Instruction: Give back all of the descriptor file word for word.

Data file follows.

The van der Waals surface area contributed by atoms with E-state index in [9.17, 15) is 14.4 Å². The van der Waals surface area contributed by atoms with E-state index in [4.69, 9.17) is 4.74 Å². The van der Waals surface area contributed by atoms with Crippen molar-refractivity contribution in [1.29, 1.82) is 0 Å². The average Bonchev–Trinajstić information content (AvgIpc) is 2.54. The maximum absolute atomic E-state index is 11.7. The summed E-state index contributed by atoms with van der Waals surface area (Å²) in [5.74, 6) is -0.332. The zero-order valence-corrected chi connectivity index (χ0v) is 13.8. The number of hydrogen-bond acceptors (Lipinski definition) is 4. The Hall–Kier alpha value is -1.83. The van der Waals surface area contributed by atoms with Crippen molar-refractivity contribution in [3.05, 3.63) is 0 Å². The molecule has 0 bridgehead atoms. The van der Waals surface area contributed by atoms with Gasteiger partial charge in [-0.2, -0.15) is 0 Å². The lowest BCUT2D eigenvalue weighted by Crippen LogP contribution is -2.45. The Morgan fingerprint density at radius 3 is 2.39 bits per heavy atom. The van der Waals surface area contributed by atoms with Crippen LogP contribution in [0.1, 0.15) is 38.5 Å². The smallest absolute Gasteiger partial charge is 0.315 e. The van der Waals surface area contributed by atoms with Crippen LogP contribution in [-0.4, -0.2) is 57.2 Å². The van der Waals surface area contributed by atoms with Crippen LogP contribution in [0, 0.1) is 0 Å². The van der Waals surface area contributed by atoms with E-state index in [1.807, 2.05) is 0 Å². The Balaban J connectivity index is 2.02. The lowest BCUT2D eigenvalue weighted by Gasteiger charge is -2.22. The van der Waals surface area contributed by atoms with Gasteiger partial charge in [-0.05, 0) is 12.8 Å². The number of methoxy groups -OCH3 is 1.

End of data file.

The van der Waals surface area contributed by atoms with E-state index in [9.17, 15) is 14.4 Å². The van der Waals surface area contributed by atoms with E-state index in [4.69, 9.17) is 4.74 Å². The van der Waals surface area contributed by atoms with Crippen molar-refractivity contribution in [1.29, 1.82) is 0 Å². The average Bonchev–Trinajstić information content (AvgIpc) is 2.54. The maximum absolute atomic E-state index is 11.7. The summed E-state index contributed by atoms with van der Waals surface area (Å²) in [5.74, 6) is -0.332. The zero-order valence-corrected chi connectivity index (χ0v) is 13.8. The number of hydrogen-bond acceptors (Lipinski definition) is 4. The Hall–Kier alpha value is -1.83. The van der Waals surface area contributed by atoms with Crippen molar-refractivity contribution in [3.05, 3.63) is 0 Å². The molecule has 0 bridgehead atoms. The van der Waals surface area contributed by atoms with Gasteiger partial charge in [-0.2, -0.15) is 0 Å². The lowest BCUT2D eigenvalue weighted by Crippen LogP contribution is -2.45. The Morgan fingerprint density at radius 3 is 2.39 bits per heavy atom. The van der Waals surface area contributed by atoms with Crippen LogP contribution in [0.1, 0.15) is 38.5 Å². The smallest absolute Gasteiger partial charge is 0.315 e. The van der Waals surface area contributed by atoms with Crippen LogP contribution in [-0.4, -0.2) is 57.2 Å². The van der Waals surface area contributed by atoms with Crippen LogP contribution in [0, 0.1) is 0 Å². The van der Waals surface area contributed by atoms with E-state index in [1.807, 2.05) is 0 Å². The Balaban J connectivity index is 2.02. The lowest BCUT2D eigenvalue weighted by Gasteiger charge is -2.22. The van der Waals surface area contributed by atoms with Gasteiger partial charge in [-0.05, 0) is 12.8 Å². The number of methoxy groups -OCH3 is 1.